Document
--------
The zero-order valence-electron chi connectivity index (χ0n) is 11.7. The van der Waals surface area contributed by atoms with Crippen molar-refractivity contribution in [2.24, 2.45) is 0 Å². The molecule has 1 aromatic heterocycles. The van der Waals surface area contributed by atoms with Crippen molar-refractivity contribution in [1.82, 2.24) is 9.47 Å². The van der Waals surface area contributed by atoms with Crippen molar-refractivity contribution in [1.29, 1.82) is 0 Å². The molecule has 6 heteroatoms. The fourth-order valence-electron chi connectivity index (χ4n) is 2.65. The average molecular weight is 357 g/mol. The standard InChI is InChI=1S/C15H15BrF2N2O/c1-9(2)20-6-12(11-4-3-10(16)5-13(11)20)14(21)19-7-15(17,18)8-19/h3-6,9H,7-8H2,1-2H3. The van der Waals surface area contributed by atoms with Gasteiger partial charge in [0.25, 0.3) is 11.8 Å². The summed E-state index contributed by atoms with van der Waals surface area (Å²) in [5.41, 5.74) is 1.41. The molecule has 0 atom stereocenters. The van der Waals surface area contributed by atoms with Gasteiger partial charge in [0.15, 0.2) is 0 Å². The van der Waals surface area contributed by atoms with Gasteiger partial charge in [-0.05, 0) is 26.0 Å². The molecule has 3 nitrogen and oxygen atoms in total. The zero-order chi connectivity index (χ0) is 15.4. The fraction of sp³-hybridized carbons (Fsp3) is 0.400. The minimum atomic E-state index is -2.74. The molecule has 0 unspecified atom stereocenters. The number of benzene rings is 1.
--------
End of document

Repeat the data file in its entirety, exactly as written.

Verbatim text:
The zero-order valence-electron chi connectivity index (χ0n) is 11.7. The van der Waals surface area contributed by atoms with Crippen molar-refractivity contribution in [2.24, 2.45) is 0 Å². The molecule has 1 aromatic heterocycles. The van der Waals surface area contributed by atoms with Crippen molar-refractivity contribution in [1.82, 2.24) is 9.47 Å². The van der Waals surface area contributed by atoms with Crippen molar-refractivity contribution in [1.29, 1.82) is 0 Å². The molecule has 6 heteroatoms. The fourth-order valence-electron chi connectivity index (χ4n) is 2.65. The average molecular weight is 357 g/mol. The standard InChI is InChI=1S/C15H15BrF2N2O/c1-9(2)20-6-12(11-4-3-10(16)5-13(11)20)14(21)19-7-15(17,18)8-19/h3-6,9H,7-8H2,1-2H3. The van der Waals surface area contributed by atoms with Gasteiger partial charge in [0.25, 0.3) is 11.8 Å². The summed E-state index contributed by atoms with van der Waals surface area (Å²) in [5.41, 5.74) is 1.41. The molecule has 0 atom stereocenters. The van der Waals surface area contributed by atoms with Gasteiger partial charge in [0.15, 0.2) is 0 Å². The van der Waals surface area contributed by atoms with Gasteiger partial charge in [-0.05, 0) is 26.0 Å². The molecule has 3 nitrogen and oxygen atoms in total. The zero-order chi connectivity index (χ0) is 15.4. The fraction of sp³-hybridized carbons (Fsp3) is 0.400. The minimum atomic E-state index is -2.74. The molecule has 0 unspecified atom stereocenters. The number of benzene rings is 1.